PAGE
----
We’ve given up a lot in these past ten years: our respect around the world, our civil rights and liberties and our beacon as a country that welcomes the huddled masses. And we’ve gained little in return. Last night was a celebration with the hope that the coming years will be different.
But it is up to us to make it happen.
I’ve such a horrible case of déjà vu right now. Anyone else remember how the oppression of women in Afganistan was used as a polemic and rhetorical device to justify the occupation of the country and distinguish between “us” and “them?”
Of course, taking nothing away from this woman, my statement does not mean that Qaddafi and his troops are not horrendous and guilty. I’m just interested in how the crisis of women’s oppression has been used to justify war efforts throughout our history. We are so concerned about women’s rights abroad but not so much at home. A really good recommended reading is Fighting for American Manhood: How Gender Politics Provoked the Spanish-American and Philippine-American Wars.
The nuclear fallout from Japan has reached my state of California. Reportedly, the level of radiation is not dangerous to the people of the West Coast so they do not need to take those iodine pills.
I’m plagued with a different question. Here’s a possible nuclear threat that no country has placed as part of their national security calculus of risk.
There are general opinion pieces on how the world needs to rethink nuclear weapons after the coming Japan disaster. Some newspapers have picked up on the historical memory of the first use of nuclear weapons, the dropping of atomic bombs on Hiroshima and Nagasaki that led to massive catastrophe. Others are struggling with why Japan chose to use nuclear power after the horrifying specter of Hiroshima and Nagasaki.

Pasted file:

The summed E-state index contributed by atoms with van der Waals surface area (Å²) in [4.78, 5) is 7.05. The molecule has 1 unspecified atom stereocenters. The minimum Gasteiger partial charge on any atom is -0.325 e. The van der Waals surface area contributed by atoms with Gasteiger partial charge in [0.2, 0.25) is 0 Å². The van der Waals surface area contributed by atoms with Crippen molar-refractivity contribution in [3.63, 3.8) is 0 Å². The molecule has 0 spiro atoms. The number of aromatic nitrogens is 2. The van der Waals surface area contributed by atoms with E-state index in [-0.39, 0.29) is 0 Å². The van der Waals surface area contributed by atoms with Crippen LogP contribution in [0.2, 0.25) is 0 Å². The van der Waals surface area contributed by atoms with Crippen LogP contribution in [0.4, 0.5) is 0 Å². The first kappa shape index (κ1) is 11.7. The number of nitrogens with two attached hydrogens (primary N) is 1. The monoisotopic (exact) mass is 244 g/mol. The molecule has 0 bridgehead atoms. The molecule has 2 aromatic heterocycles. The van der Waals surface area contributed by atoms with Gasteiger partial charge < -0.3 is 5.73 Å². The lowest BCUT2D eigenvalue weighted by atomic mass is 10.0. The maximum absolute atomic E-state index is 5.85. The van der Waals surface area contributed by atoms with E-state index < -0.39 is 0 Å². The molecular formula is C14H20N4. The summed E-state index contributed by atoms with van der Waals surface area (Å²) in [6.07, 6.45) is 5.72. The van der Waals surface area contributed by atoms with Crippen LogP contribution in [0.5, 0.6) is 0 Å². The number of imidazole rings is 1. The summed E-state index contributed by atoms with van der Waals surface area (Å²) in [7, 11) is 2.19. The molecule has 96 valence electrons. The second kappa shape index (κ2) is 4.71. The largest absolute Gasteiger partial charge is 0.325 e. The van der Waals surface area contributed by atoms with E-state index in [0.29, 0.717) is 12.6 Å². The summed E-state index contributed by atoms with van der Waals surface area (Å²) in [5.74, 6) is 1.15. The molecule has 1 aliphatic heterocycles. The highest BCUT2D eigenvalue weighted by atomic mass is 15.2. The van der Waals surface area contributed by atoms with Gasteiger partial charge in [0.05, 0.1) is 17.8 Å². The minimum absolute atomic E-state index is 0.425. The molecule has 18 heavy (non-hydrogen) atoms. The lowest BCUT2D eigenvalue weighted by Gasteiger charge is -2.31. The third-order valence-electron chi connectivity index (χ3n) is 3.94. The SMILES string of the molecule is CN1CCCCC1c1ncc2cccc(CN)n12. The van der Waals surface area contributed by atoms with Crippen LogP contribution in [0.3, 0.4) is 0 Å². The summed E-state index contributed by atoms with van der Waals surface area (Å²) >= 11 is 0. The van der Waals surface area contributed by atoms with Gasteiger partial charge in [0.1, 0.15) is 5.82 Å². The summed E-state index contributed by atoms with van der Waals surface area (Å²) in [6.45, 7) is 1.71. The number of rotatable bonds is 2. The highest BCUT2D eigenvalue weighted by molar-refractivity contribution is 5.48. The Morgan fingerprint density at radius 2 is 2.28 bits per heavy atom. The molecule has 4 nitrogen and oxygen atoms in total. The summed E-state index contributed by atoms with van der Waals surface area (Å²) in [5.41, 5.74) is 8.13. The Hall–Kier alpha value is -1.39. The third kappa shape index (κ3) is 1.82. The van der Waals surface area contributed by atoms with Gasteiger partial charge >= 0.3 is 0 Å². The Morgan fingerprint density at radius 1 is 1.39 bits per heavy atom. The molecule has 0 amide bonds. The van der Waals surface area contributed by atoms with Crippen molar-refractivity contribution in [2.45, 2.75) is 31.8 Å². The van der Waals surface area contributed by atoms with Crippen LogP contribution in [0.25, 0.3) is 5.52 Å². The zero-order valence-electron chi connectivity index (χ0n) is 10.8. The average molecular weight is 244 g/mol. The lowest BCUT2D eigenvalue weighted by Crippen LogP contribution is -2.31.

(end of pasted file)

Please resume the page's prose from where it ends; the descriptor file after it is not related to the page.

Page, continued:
Japan’s first nuclear disaster is not just a memory. The fact that the country is once again on the brink of nuclear doom should not be lost to memory.
The United States has never apologized for Hiroshima and Nagasaki and for its hand in the widespread proliferation of nuclear weapons. Most of the discourse ignores that the United States played a vital hand in the nuclear infrastructure of Japan and blames Japan for its use of nuclear power. However, Japan is facing nuclear disaster because the United States and Russia went down the path of mutually assured destruction during the Cold War rather than condemning nuclear power. They formed an exclusive nuclear club that continues to deny membership to the more “pariah states” like North Korea and Iran in the name of international security. While Japan has never been a part of that nuclear club, the fact that it has nuclear infrastructure has never become an international or national security concern until now.
Just imagine if it was North Korea or Iran who were faced with impending doom. The international response would be radically different. The UN Security Council would be up in arms. And yet, international security is not threatened by those “pariah states” right now. Any prospective threat comes from Japan, a country that is considered benevolent and right now, under the United States nuclear umbrella. Maybe we need to redefine the nexus of our security concerns and threat construction.
I’m not saying Japan is an inherent threat to international security. I’m saying that there is something very wrong about how threats are constructed using geo-political calculations, and how this construction actually endangers our security. Maybe a tsunami and earthquake need to figure higher up on our list of threats to human security than a nuclear Iran OR nuclear North Korea. And maybe the creation of nuclear waste and nuclear power should be every bit of a threat as a nuclear explosion.
- For A-bomb survivors, lifelong radiation concerns (sfgate.com)
- Nuclear crisis recalls painful memories in Hiroshima!! (lebs295.wordpress.com)
- A Rabbi Remembers The First Japan Nuclear Crisis (huffingtonpost.com)
- Japan Anti Nuclear Groups Should Not Have Been Ignored (socyberty.com)
- Nuclear crisis recalls painful memories in Hiroshima (cnn.com)